Distributed Replay is a feature to help you assess the impact of future SQL Server upgrades, the impact of hardware or operating system upgrades, and for SQL Server tuning. However, the best way to look at it is that it is similar to SQL Server Profiler but is not limited to replaying the workload from a single computer. When replaying an intensive OLTP application workload that has many concurrent connections, profiler can become a resource nightmare. This is where distributed replay comes in; it is excellent for situations where the concurrency in the captured trace is so high that a single replay client cannot sufficiently simulate it.
Distributed Replay accomplishes this by being truly distributed. It uses multiple computers for concurrent processing, making it excellent for performance testing and capacity planning in OLTP environments. Distributed replay supports up to 16 physical or virtual computers. The ability to recreate a real world workflow make it fantastic for testing indexes and performance issues, whether they are hardware or software related.
So what are the parts that make distributed replay? It is a simple console tool that requires some setup and configuration, but can be very powerful in its simple elegance.
Let’s start with the Administration Tool. Installed as part of the management tools in the feature selection of SQL Server 2012, it is a console application that initiates, monitors or cancels operations on the controller.
The Management Tools for SQL Server 2012 can be installed on a SQL Server 2005, 2008, or 2008 R2 server and allows the collection of data from instances as old as 2005. However, all replay must be done on 2012 and greater instances.
The Distributed replay controller service coordinates the multiple clients. There can only be one controller and one administration tool per installed distributed replay environment. I will elaborate more on that in a future blog post, when we discuss running this in different domains.
A Distributed Replay Client Service is required on each client server. These servers can be either physical or virtual and will work together to simulate the workload on the target server. Distributed replay allows for a maximum of 16 client servers. 16 physical or virtual machines can give you extensive coordinated processing power for testing concurrent workloads. The target server must be a SQL Server 2012 or higher instance and it is recommended that it be a test environment.
You may be concerned that the functionality of a console tool will be limited. However, each stage of processing and replay of the tool has its own XML configuration file to enable customization. This is another way that distributed replay allows you to use your data your way!
I mentioned that Distributed Replay is installed as part of Management Tools 2012 or higher. For ease of explanation I have diagramed each of the pieces of the tool on separate servers. The blue box above outlines the services that can be combined on a single server. In such a situation all the configuration files for those three boxes would reside on the same server. Each service has its own configuration file to allow for customization. The XML files can be found in the tools directory under the DReplayClient folder for the Client configuration and the DreplayController file for the remaining configuration files.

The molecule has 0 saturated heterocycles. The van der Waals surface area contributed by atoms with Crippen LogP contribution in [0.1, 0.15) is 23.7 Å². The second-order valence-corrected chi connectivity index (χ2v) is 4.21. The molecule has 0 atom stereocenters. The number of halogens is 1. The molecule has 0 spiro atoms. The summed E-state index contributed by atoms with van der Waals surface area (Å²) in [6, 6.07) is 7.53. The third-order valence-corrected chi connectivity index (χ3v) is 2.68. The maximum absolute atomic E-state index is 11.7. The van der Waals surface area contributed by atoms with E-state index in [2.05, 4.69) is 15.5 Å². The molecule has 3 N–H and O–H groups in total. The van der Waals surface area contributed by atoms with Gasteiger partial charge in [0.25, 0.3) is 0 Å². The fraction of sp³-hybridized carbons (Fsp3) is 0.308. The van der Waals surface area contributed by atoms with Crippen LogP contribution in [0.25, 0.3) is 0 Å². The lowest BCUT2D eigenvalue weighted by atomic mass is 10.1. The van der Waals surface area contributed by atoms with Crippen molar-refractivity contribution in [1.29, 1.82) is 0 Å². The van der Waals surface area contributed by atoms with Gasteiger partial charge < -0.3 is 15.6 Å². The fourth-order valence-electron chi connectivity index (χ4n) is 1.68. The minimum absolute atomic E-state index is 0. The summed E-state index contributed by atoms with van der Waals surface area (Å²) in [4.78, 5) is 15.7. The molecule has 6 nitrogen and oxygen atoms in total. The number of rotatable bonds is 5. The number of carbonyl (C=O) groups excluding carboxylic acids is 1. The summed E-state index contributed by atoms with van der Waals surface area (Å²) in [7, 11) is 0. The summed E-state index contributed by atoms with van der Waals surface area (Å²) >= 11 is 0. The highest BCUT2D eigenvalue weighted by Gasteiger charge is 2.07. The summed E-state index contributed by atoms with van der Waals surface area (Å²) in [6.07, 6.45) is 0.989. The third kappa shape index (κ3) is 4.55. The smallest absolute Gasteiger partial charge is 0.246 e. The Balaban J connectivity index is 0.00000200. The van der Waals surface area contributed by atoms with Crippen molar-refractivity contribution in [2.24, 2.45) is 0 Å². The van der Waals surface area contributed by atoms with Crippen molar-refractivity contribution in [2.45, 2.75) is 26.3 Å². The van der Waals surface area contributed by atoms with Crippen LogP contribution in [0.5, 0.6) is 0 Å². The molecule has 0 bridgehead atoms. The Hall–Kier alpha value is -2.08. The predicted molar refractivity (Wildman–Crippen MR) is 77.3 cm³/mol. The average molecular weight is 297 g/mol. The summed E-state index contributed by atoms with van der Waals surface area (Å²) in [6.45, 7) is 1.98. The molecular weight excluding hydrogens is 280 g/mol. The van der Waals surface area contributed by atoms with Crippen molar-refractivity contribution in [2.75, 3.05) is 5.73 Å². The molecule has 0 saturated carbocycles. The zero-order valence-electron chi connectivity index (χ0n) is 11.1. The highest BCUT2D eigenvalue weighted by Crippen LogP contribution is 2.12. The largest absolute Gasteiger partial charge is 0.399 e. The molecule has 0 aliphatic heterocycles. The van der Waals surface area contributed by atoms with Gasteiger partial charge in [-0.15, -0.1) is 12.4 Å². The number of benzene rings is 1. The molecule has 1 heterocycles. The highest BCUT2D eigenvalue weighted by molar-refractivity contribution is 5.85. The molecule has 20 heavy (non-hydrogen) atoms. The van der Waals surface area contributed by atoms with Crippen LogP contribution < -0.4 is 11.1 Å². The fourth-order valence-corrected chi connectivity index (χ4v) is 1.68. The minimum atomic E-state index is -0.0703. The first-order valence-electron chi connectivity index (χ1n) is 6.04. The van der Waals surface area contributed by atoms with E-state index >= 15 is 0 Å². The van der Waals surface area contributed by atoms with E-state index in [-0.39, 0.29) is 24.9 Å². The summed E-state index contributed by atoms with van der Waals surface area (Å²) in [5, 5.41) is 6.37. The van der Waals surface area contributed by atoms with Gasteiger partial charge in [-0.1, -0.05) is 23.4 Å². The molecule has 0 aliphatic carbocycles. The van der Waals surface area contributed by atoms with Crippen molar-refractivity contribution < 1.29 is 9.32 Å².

C:\Program Files (x86)\Microsoft SQL Server\110\Tools
\DReplayClient and \DReplayController
Let’s take a look at what level of control each of these configuration files give us. Within the controller configuration file the only thing we can configure is the logging level with options of Informational, Warning, or Critical
Yes, I did say they are XML (EXtensible Markup Language) files, but don’t worry if you are not familiar with XML. The files follow a standard pattern, with start and end tags encapsulating your data.
In the controller configuration file the only thing we can configure is the logging level with options of; Informational, Warning, or Critical. This is the easiest place to learn. You can see here, between the greater than and less than symbols, where you can make the change to the logging level.
Within the preprocess configuration file, we can modify which system session activities are included and idle time only.
The client configuration file has only controller, working directory, result directory and logging level that can be configured.
The replay configuration file is located on the same server as the administration tool. This configuration file will be used by the administration tool to control all the actions of the coordinated replay on all of the clients. You can configure the target instance, sequencing, stress scale, granularity, use connection pooling, health monitor interval, query timeout, threads per client, connect time scale, and think time scale. The details of each of these can be a blog post on its own so I will cover the details next time.
Configuration of of the XML files gives the added flexibility needed to use Distributed Replay in ways that will change how you test upgrades and do performance testing on OLTP multi-client systems.